In pictures: Crossrail's tastiest discovery yet

 
Lynsey Barber
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Tottenham Court Road Prepares For The Arrival Of Cross Rail
Soho was once a site for producing picalili and other condiments (Source: Getty)

The massive project that is Crossrail has unearthed a more appetising insight into London's history than the 3,000 plague victim skeletons at Liverpool Street

A tasty treasure trove of condiment bottles from a former Crosse and Blackwell factory in the heart of Soho have been excavated after digging to create the Elizabeth Line around Tottenham Court Road.

Londoners familiar with the shops, bars, restaurants and flats in the area might be surprised to find it the location for a large manufacturing operation and the food manufacturer opened up at 21 Soho Square in 1840 and remained there until 1921 employing thousands of people at one point.

Read more: Mapped: Do you work on top of a London plague pit?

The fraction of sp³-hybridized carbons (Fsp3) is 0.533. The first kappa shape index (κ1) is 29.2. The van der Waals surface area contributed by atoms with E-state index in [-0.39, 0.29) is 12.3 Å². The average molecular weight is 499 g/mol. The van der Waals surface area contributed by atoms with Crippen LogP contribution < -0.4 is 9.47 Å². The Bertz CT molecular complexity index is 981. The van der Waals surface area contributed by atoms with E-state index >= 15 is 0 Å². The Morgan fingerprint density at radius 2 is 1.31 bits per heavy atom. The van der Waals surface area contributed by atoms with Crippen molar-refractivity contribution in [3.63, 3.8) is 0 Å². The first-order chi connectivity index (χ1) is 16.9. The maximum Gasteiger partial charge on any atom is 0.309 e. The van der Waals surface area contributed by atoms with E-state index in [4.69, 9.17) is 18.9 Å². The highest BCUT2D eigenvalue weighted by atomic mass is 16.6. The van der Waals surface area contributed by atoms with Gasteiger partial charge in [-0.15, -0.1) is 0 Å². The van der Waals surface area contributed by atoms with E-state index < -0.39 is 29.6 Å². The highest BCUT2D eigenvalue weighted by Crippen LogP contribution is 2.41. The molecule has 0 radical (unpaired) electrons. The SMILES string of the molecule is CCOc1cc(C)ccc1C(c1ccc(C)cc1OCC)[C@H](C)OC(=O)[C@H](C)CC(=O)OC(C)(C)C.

Archaeologists discovered that large parts of the warehouse basement remained in tact with remnants of the kilns and furnaces used to make the 13,000 pickle pots, jam jars and essence bottles unearthed at the site, all of them, of course, well-preserved.

"Excavations on Crosse & Blackwell’s Soho factory produced a large and diverse collection of pottery and glass related to their products, with one cistern alone containing nearly three tonnes of Newcastle made marmalade jars with stoneware bottles and jars," said Nigel Jeffries, mediaeval and later pottery specialist at Museum of London Archaeology (MOLA).

Reports at the time describe “a very distinctive pungency to the surrounding atmosphere” and “suffocating effluvium”.

The details of the discovery are chronicled in a new book released this month: Crosse & Blackwell 1830-1921: A British Food Manufacturer in London’s West End

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